‘Please Sir, We Want More Mobile Payments’ – UK Shoppers

Oxygen8 study finds rising demand for goods and services supporting the technology

In spite of fears that technology is taking over much of our lives, it seems many Brits want their mobile phones to do more, new figures have shown.

Research from mobile solutions provider Oxygen8 found that over half (47 percent) of mobile users in the UK would like to use their mobile phone more to pay for goods and services.

11 percent said that, given the choice, they would prefer to replace their credit and debit cards altogether and only use their mobile phone to pay for purchases.

mobile payments nfc ©scyther5 shutterstockGame-changing

According to the study of more than 1,000 mobile users in the UK, men were more likely to conduct payments on their mobile device, with popular uses being paying bills (15 percent), ordering groceries via an app (11 percent), paying for car parks (nine percent) and transferring money (13 percent). Whereas females are more likely to purchase items on eBay (27 percent) or purchasing clothes via an app (11 percent)

Overall, the most popular use of mobile payments was purchasing an item on eBay, with 26 percent of respondents doing so, followed by paying bills (14 percent), clothes shopping (10 percent) and food shopping (nine percent).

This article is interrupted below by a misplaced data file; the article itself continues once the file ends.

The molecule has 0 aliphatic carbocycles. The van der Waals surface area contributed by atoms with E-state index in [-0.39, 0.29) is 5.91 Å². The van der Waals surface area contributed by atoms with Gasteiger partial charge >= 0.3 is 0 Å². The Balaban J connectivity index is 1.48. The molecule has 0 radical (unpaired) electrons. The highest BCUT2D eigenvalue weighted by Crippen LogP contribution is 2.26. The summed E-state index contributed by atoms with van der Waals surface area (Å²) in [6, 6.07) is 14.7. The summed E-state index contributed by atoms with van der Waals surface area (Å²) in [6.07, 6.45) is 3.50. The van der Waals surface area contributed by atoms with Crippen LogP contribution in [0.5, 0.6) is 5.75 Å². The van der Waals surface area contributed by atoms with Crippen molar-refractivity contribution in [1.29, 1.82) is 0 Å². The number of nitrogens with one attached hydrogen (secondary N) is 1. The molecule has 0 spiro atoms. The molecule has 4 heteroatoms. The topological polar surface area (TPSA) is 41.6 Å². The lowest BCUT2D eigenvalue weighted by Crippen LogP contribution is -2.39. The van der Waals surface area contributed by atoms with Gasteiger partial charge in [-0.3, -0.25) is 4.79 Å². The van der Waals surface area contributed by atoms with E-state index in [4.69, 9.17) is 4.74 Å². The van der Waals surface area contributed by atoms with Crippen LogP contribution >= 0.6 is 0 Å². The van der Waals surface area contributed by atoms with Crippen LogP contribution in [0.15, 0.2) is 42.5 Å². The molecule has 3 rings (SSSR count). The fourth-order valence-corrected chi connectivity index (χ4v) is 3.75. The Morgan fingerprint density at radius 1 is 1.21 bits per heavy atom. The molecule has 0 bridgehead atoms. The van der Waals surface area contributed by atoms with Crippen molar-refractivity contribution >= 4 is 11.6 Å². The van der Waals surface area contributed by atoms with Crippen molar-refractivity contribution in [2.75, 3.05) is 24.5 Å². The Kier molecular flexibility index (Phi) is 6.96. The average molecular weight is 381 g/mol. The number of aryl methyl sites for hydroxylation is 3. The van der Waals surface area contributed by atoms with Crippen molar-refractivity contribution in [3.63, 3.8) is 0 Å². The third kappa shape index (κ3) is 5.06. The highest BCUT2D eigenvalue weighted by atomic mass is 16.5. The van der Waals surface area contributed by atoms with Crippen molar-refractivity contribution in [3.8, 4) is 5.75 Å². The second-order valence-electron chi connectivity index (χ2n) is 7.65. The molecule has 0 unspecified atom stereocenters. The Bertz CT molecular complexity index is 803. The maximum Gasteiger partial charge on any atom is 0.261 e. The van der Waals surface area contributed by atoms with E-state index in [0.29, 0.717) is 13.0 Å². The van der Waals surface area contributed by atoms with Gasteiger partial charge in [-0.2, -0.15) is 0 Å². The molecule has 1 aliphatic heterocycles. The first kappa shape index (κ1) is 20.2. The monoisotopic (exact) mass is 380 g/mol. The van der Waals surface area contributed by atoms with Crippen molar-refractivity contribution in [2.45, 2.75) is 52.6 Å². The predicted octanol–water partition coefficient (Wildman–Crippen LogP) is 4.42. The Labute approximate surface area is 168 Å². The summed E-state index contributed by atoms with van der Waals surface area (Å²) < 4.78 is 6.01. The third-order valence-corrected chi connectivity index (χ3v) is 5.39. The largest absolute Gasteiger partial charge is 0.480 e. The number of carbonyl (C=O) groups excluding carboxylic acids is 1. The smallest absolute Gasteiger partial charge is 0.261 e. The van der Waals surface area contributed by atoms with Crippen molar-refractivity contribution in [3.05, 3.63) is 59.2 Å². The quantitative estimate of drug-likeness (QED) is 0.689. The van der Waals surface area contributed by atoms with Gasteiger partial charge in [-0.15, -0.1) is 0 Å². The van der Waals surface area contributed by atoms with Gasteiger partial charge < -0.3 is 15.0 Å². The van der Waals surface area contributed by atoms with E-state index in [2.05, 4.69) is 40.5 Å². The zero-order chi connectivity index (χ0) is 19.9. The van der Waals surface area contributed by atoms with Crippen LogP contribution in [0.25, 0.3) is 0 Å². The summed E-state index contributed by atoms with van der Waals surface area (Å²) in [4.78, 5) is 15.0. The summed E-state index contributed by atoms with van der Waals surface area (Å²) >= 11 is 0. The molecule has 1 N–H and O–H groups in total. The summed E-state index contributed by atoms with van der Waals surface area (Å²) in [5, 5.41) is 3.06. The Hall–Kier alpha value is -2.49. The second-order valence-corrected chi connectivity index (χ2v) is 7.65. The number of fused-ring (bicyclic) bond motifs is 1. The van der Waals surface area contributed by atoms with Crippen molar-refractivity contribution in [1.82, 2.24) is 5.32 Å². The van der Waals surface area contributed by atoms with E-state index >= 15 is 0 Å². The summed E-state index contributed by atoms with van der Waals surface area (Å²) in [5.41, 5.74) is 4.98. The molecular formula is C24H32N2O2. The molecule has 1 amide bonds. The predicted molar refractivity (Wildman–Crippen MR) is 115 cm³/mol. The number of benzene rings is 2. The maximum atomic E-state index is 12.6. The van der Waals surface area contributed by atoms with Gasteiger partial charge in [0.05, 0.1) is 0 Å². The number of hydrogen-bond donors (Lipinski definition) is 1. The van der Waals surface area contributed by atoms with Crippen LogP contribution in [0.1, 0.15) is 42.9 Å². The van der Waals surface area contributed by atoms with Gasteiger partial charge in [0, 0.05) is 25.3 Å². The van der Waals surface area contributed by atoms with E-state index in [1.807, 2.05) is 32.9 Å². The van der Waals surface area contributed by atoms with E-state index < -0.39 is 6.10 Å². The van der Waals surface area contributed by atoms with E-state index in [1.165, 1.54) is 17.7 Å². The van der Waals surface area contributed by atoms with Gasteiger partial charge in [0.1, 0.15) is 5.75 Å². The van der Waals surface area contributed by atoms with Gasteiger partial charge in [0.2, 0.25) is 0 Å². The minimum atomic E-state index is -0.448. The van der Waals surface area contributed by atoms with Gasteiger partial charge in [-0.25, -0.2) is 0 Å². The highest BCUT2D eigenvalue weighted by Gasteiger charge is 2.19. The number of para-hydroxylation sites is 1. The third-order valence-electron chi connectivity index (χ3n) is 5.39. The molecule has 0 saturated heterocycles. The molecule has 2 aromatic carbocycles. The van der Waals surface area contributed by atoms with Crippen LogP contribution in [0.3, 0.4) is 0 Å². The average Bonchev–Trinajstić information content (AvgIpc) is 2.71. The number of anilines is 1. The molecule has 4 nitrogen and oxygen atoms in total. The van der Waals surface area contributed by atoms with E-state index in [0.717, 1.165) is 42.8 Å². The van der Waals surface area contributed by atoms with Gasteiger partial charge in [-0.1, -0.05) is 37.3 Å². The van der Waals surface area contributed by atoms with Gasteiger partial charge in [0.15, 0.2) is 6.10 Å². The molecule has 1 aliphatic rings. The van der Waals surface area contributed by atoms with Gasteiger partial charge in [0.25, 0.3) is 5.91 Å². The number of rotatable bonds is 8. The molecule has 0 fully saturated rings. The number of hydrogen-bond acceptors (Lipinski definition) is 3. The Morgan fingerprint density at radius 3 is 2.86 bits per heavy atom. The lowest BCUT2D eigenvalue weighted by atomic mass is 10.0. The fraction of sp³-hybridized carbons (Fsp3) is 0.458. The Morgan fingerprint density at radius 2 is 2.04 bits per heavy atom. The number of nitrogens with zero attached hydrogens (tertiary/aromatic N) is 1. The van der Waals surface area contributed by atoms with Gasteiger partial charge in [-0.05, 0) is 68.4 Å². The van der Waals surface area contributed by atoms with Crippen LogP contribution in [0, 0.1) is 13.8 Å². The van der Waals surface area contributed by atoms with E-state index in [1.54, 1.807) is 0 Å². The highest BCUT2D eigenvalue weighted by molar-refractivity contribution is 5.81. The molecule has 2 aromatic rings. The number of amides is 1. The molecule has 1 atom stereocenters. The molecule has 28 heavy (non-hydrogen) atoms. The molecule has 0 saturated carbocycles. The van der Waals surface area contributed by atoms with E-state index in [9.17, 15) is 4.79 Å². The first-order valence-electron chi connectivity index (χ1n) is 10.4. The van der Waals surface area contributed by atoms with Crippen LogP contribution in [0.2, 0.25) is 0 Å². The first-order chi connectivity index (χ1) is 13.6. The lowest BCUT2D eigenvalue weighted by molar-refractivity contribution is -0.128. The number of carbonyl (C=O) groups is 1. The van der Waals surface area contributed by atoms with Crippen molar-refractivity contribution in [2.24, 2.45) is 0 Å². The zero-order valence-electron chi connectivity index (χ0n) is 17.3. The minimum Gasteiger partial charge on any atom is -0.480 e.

“The research reveals that mobile users in the UK are already accustomed to buying goods and services with their mobile phones,” said Kevin Dawson, head of payments at Oxygen8, who predicted that 2015 would be “a game-changing year for mobile payments”.

“As of next year, they will be able to do so without the hassle of finding their credit or debit cards, and the inconvenience of processing that payment, just one click and it will appear on their mobile phone bill,” he added.

“Not only will mobile payments provide a new and simplistic opportunity for consumers, the planned groundbreaking developments will open up new payments opportunities for companies wanting to make their own products and services more accessible to their customers.”

Research from Ofcom last week found that the UK’s ‘digital economy’ was far more developed than many other leading countries, as Brits increasingly embrace online payments. The UK has the highest e-commerce spending among major nations, with consumers paying almost £2,000 on average online for goods each year, significantly higher than the next-highest valued market of Australia (£1,356 per head).

Two-fifths (40 percent) of advertising spending in the UK is online – more than any of the other countries analysed, the report found.

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